The government can't decide which products are sold where. That is what 4 retail and real estate trade federations have said during a debate on the regionalization of the retail location policy, a week-and-a-half ahead of the elections.
Regions responsible from 1 July onwards
From 1 July 2014 onward, regions will have to take care of the retail location policy, which means they get to decide which stores can be located where and which conditions these stores have to adhere to.
The large retail chains have similar concerns to those who own and operate commercial real estate, as they all have serious concerns about the way Flanders will tackle the retail location policy. Comeos Vlaanderen, BVS-UPSI (the real estate trade union), Retail Forum Belgium and Belgian Luxembourg Council of Shopping Centers (the shopping centers' representative) fear that stores located in the suburbs are threatened in their livelihood. That was the general consensus in a debate at the real estate fair Realty, at Tour & Taxis.
"Nucleus-empowering policy goes too far"
The Flemish government has drafted the 'Integraal Handelsvestigingsbeleid' decree to prepare the regionalization. "That decree lowers the retailers' administrative worries. Environmental and trade permits, alongside planning certificates, are joined together, which will facilitate and shorten application procedures. That is something we definitely applaud", Jan Delfosse (Comeos Vlaanderen's Director-General) said.
Local governments now also have the authority to designate certain zones as "low in shopping" and to limit the array of products that can be on sale. That idea is a way to protect stores in inner-city areas, but that would be a blow for the stores (and mainly larger chains) in the suburbs according to Comeos Vlaanderen. "The nucleus-empowering policy goes too far. We concede that inner-city stores are essential, but stores in the suburbs also have their significance as people can use them for run-shopping. People can quickly get what they need there, while inner-city shopping revolves around fun-shopping", according to Jan Delfosse.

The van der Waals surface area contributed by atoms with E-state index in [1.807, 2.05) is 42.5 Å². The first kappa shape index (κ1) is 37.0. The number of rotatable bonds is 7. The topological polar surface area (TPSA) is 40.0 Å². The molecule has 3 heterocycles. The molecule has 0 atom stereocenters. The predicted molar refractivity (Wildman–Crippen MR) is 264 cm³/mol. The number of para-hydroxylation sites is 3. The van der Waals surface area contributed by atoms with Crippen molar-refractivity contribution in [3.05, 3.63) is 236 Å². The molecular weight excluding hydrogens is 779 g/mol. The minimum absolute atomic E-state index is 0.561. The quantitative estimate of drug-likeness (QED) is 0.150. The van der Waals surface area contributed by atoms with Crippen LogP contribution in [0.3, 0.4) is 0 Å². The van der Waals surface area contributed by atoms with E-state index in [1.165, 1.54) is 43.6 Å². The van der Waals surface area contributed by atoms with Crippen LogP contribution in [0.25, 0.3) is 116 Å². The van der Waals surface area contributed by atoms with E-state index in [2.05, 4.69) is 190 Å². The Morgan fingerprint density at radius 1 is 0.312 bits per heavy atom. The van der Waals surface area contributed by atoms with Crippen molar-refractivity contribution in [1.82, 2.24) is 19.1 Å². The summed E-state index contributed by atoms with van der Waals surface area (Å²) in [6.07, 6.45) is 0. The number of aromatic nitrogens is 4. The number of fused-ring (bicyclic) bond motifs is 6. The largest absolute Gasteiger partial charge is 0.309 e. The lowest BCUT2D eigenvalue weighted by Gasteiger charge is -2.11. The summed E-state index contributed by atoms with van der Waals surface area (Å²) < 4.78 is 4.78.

"Detrimental for investments"
Olivier Carrette, managing director for BVS-UPSI, believes the "new policy will endanger investments. Why should we expand our store if the next day, its array of products could be cut down? What if we want to change our range of products? When you suddenly find yourself in a "low in shopping" area, you may no longer get a permit to expand or remodel your store."
That is why the 4 organisations have asked for a dialogue with the Flemish government. "The commercial real estate branch needs clear rules, rules that encourage investment. We will continue to look for a constructive dialogue", they say.